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Covid-19 in Karnataka: NIMHANS detects 86 new cases of ‘double mutant’ B.1.617 variant in Bengaluru

This is apart from 86 UK strains and six South Africa variant cases that had been reported earlier in Karnataka.

Written by Darshan Devaiah BP | Bengaluru |
May 12, 2021 7:56:26 pm
Karnataka congress, Karnataka congress vaccine plan, Karnataka covid situation, Karnataka government, Karnataka vaccination, Karnataka news, Indian expressAn official demonstrates on wearing oxygen mask during the launch of 'Oxygen on Wheels', an initiative to provide oxygen to COVID-19 patients inside the local transport buses, in Bengaluru, Wednesday. (PTI)

Doctors at the genome sequencing laboratory at the National Institute of Mental Health and Neuro-Sciences (NIMHANS) in Bengaluru have detected 86 new cases of the “double mutant” variant (B.1.617) in Karnataka taking the cumulative number of cases affected with this strain in the state to 148.

This is apart from 86 UK strains and six South Africa variant cases that had been reported earlier in Karnataka.

Speaking to Indianexpress.com, Dr V Ravi, nodal officer for genome sequencing of SARS-CoV-2 in Karnataka, said “all the 86 cases are from Bengaluru. This variant is slowly replacing other circulating strains in Karnataka and also in other southern states in the past four weeks”.

Dr Ravi, however, said: “The double mutant variant is not the main reason for the ongoing surge in Karnataka.”

The state is reporting more than 35,000 cases every day and more than 400 deaths. On Tuesday, it reported 39,510 new cases of COVID-19, taking the total to 20,13,193. Of these, 15,879 are from Bengaluru city alone. With 480 deaths, the toll rose to 19,852.

Dr Ravi said the surge in Covid-19 cases in Karnataka was because COVID-appropriate behaviour was not being followed. “Double mutant variant is one of the reasons for the spike in Covid-19 cases but the main reason is the lack of covid-19-appropriate behaviour, like not wearing masks, gathering in crowds, and organising super-spreading events,” he said.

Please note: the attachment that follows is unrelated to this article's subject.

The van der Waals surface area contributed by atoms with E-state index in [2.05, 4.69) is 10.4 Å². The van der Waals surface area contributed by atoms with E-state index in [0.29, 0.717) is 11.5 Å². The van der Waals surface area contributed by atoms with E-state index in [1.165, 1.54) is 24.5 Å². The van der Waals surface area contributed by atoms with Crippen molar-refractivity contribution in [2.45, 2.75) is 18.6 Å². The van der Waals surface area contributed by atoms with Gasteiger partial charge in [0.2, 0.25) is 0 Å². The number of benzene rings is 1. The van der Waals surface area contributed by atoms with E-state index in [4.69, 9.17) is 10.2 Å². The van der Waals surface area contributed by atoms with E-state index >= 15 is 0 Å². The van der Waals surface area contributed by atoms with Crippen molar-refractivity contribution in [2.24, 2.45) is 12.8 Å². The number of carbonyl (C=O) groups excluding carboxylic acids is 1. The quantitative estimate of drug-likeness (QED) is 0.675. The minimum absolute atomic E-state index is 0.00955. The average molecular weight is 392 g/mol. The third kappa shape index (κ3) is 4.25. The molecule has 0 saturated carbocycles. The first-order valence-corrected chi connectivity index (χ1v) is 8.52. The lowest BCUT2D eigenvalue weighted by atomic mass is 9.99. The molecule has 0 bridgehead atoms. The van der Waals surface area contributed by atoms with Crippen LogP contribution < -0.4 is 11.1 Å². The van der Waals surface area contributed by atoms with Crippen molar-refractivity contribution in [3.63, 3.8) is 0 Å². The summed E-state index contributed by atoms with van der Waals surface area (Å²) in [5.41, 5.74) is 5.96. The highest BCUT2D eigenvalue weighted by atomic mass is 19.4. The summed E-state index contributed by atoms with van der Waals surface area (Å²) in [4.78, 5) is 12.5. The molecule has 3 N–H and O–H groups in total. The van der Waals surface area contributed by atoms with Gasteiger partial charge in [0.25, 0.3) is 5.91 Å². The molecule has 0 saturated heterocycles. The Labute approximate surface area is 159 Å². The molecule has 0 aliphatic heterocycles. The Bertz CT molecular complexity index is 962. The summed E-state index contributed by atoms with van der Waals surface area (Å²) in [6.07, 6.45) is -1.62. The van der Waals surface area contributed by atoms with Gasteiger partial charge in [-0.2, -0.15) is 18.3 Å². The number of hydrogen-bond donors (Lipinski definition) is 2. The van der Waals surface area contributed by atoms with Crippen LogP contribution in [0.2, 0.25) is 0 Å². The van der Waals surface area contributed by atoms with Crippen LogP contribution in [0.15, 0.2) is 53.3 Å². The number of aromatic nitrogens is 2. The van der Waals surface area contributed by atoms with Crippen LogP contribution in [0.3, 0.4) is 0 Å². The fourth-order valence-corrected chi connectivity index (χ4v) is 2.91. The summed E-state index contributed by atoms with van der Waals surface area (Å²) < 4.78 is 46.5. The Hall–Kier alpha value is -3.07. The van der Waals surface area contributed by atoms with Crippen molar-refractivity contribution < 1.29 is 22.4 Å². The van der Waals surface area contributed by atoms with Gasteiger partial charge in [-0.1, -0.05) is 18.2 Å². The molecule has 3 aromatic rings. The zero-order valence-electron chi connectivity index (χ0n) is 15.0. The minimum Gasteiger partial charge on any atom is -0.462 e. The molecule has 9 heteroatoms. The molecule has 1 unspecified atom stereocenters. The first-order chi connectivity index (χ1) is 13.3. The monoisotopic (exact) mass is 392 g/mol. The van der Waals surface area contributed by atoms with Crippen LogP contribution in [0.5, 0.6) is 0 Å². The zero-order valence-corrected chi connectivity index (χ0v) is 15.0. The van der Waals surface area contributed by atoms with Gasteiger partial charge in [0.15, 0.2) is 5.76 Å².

The doctor said there are two mutations — L452R and K484Q — in the spike protein of SARS-CoV-2 that had not been reported together earlier and this is what is being referred to as the double mutant in India while adding that “this double mutant is more infectious than the circulating parent strains”.

The B.1.617 variant of the coronavirus first identified in India last year has been found in 44 countries, says the World Health Organization (WHO), which has classified it as a “variant of concern”. “As of May 11, over 4,500 sequences have been uploaded to GISAID and assigned to B.1.617 from 44 countries in all six WHO regions,” the global health body said in its latest weekly epidemiological update published on Tuesday.

Last month, 20 double mutant cases in the two clusters were reported from Bengaluru and Kalaburgi districts. “The double mutant of Maharashtra is an added prominent factor that is resulting in the surge of cases in the state,” he added.

Meanwhile, Karnataka is not reporting many UK, South Africa and Brazil variants cases, which are also more infectious according to research. “There is no surge in UK, South Africa and Brazil variants, these cases are mainly reported in travellers. The UK variant has caused major community outbreaks in Delhi and Punjab in the second wave, in Karnataka very few in the community got infected from the UK variant,” Dr Ravi explained.

Speaking about the rise in black fungus cases among Covid-19 patients in Bengaluru and if there was a connection to double mutant, Dr Ravi said: “there is no clinical evidence of what B.1.617 mutant virus will do. The doctors speculating about the virus’ connection to Mucormycosis or black fungus is without evidence. There is no direct relation between mutants and black fungus.”

The Bangalore Medical College and Research Institute (BMCRI) is researching eight samples collected from recently infected patients who had shown the symptoms of black fungus.

According to doctors in BMCRI, the institute is researching the cases with the help of doctors from the government-run Minto Ophthalmic Hospital in the city. “In the eight samples of black fungus, six people have succumbed to the mucormycosis and two people have lost their eyes permanently,” a doctor from the institute said.

Many hospitals and eye hospitals in Bengaluru have reported cases of black fungus, including Narayana Nethralaya, People Tree hospitals, Trust Well Hospital, Dr Agarwal’s Eye Hospital.

 

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